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Pneumonia In Private Practice: Chest Physiotherapy, Diagnosis, Treatment, Techniques & Nutritional Support

Physiotherapy is most commonly associated with sports, athletes and rehabilitation of musculoskeletal injuries. However, physiotherapy is much broader than this. One particular area that frequently goes unnoticed is chest physiotherapy – also known as cardiopulmonary or respiratory physiotherapy. This is a specialized treatment that is usually seen on an acute care ward in a hospital for patients with cystic fibrosis, chronic lung disease and pneumonia.


Chest physiotherapy may be suitable for someone recovering from pneumonia and needing some assistance to clear the lungs and speed up recovery. This is something that the physiotherapists at bounceREHAB have had years of success with in Pyrmont, Sydney.

So, lets start by going back to the basics and outline what happens to someone’s lungs over the course of pneumonia infection. This will help portray a distinct connection of how chest physiotherapy can intervene and be successful in doing so.

so what is pneumonia?

Pneumonia is a lung infection caused by a virus or bacteria entering the tissue of lungs and causing inflammation. The inflammation progresses and results in the tiny air sacs in our lungs becoming filled with pus and fluid, known as consolidation – this is the body’s mechanism of trying to fight the infection.

Common signs and symptoms include:

Figure 2: How pneumonia affects our body
  • difficulties breathing

  • fever or chillsloss of appetite

  • abdominal pain

  • headache

  • chest pain

  • cough

  • blue coloration of the skin surrounding the mouth (cyanosis)

The natural history of pneumonia can be broken into two specific phases:

Phase 1: Consolidation 

This phase involves the body’s reaction to the bacteria or virus in the body which stimulates the inflammatory response. This involves the capillaries becoming larger and causing an increase in blood flow to the area which subsequently results in the lung tissue becoming stiffer and harder to expand, hence physiotherapy initially is not indicated. During this phase the patient most commonly suffers from a dry cough and shortness of breath. This phase generally lasts for 7-10 days.

Phase 2: Resolution 

This phase is where the body has an influx in the production of infection fighting factors known as neutrophils, lymphocytes and macrophages which all work together to kill the virus. Through the process of breaking down the pathogen a by-product of pus and mucus is created. During this process there is an increase in the amount and thickness of the sputum produced, resulting in a moist strong cough with generally sticky secretions that are hard to clear. Hence, during this phase chest physiotherapy can be of great benefit to loosen and eliminate excessive secretions.


Pneumonia is usually diagnosed by identifying signs and symptoms and correlating this with the findings from a physical examination. The physical examination (performed by a health professional) involves listening to the lungs with a stethoscope where audible signs may be present – known as crackles, and through the use of an X-ray to identify if and where the mucus is being trapped within the lungs.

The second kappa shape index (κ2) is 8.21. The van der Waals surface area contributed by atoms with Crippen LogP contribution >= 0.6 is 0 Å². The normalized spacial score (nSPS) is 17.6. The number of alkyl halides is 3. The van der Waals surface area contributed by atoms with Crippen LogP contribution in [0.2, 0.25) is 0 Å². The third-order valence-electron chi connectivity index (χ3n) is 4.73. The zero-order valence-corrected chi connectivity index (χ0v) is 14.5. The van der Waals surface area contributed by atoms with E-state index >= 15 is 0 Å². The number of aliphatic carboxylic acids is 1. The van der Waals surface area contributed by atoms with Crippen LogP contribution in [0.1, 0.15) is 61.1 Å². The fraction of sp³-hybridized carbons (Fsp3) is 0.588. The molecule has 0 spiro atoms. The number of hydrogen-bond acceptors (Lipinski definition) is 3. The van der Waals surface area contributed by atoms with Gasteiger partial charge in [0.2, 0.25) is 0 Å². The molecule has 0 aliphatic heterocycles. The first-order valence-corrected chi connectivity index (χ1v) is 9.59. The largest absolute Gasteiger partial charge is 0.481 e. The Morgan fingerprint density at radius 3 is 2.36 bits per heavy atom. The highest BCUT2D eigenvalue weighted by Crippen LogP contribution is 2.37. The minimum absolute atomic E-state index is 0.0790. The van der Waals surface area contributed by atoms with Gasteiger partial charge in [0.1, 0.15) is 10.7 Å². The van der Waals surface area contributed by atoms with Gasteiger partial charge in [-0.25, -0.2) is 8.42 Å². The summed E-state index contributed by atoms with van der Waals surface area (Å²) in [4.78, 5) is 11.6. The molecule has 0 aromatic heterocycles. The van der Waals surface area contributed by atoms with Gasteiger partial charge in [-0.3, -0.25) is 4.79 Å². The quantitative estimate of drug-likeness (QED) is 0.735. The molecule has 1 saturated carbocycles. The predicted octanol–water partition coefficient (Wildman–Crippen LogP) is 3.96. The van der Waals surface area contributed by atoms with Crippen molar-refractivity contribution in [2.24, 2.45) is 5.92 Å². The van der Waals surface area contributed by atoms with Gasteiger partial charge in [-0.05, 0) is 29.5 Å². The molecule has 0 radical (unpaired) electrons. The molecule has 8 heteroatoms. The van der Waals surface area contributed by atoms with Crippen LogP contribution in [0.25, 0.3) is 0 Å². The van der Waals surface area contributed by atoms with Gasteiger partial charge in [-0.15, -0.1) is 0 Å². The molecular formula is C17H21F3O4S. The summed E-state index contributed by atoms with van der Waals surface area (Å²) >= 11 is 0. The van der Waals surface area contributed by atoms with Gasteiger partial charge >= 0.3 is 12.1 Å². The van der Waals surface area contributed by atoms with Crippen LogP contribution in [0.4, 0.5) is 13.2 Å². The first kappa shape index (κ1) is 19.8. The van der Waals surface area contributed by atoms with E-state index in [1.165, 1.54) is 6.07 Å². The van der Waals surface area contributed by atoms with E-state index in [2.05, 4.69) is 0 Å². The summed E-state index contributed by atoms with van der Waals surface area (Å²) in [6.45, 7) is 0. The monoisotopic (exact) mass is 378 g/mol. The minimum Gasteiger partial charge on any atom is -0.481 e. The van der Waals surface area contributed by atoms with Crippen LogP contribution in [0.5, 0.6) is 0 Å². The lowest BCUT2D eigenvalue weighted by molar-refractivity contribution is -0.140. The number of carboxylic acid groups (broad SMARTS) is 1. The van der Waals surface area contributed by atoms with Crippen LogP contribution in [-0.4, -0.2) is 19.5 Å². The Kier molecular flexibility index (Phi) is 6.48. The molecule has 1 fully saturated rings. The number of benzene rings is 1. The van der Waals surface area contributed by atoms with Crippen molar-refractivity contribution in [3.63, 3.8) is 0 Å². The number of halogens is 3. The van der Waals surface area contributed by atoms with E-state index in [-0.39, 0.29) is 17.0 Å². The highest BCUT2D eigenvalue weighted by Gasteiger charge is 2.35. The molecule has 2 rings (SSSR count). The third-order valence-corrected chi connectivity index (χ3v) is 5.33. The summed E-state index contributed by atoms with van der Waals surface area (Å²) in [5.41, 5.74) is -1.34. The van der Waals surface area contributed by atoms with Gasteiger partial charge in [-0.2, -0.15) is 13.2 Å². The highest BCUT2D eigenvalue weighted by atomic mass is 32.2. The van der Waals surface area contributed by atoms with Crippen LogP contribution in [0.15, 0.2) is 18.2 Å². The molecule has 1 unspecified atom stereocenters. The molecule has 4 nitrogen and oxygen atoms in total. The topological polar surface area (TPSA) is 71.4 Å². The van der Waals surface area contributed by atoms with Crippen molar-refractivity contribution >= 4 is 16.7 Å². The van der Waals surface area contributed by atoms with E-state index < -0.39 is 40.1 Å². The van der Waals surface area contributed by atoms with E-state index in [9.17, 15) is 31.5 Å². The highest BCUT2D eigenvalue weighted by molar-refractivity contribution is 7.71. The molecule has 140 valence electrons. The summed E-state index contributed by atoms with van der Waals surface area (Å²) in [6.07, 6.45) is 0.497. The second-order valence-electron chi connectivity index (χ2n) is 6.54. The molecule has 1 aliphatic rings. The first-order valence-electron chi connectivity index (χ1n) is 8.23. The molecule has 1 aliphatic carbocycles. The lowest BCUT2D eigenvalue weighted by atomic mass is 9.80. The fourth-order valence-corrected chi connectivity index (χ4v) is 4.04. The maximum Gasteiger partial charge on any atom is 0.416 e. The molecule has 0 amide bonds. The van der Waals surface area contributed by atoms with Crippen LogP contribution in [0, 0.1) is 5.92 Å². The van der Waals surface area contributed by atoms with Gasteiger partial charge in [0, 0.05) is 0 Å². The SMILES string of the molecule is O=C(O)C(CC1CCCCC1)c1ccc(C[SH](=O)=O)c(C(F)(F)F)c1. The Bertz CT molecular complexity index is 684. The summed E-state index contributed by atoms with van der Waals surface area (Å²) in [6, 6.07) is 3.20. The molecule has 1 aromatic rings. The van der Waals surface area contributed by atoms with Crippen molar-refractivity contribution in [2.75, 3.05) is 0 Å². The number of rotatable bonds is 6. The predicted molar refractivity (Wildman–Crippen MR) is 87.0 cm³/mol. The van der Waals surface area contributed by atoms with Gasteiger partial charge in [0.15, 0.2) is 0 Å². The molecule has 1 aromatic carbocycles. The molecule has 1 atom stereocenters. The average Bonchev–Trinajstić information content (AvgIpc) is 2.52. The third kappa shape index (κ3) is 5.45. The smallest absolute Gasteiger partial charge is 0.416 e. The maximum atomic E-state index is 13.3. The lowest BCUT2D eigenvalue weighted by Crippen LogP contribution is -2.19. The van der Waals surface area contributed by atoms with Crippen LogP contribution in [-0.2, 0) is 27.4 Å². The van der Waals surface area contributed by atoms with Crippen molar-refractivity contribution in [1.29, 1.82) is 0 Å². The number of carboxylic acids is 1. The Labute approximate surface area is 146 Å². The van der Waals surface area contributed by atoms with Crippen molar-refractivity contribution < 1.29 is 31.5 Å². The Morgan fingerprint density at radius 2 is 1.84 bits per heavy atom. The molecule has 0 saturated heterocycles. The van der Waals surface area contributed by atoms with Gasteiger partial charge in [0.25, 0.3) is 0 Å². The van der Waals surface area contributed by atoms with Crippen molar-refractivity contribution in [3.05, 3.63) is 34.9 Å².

Figure 3: Listening to the lungs for course crackles which indicate mucus build up

Generally, pneumonia is treated either in the hospital if the case is bad enough or at home with fluids, antibiotics and rest. HOWEVER, chest physiotherapy may be the key to speeding up recovery time, clearing that yucky mucus and preventing harmful health effects by decreasing the length of time for taking medications and antibiotics.


Chest physiotherapy includes hands on movements over the patient’s chest wall, known as percussions, vibrations and shakes.

Percussion technique with cupped hands

Toddler Chest Physio is an important treatment for reduced risk of chest infections

Percussions involve the therapist rhythmically striking the patients chest wall with cupped hands. This helps to loosen the mucus in the air sacs and facilitate mobilization to the central airways where they can be coughed and cleared.

Vibrations and shakes  

This this technique involves the therapist’s hands being placed over the patient’s chest wall during expiration and a vibratory force being applied in the normal direction of movement of the chest. This augments expiratory flow and may assist in mobilizing secretions as the movement loosens secretions to then be moved by the air being expired. This technique may either be a course movement – shakes, or a finer movement – vibrations.

Postural Drainage:

Sarah (USYD Physio Student) percussing Matt (bounceREHAB Physio) at bounceREHAB, Pyrmont health clinic.

The above techniques may be done over both sides of the chest wall, changing sides every 5 minutes for a total of 30-45 minutes. If there is a specific part of the lung that is most affected (identified in the x-ray or through listening to the lungs) percussions and other manual techniques may be combined with positioning, known as postural drainage, which involves placing the affected lobe most uppermost using the force of gravity to assist in effectively draining the secretions from the smaller, outside airways, to the central airways to be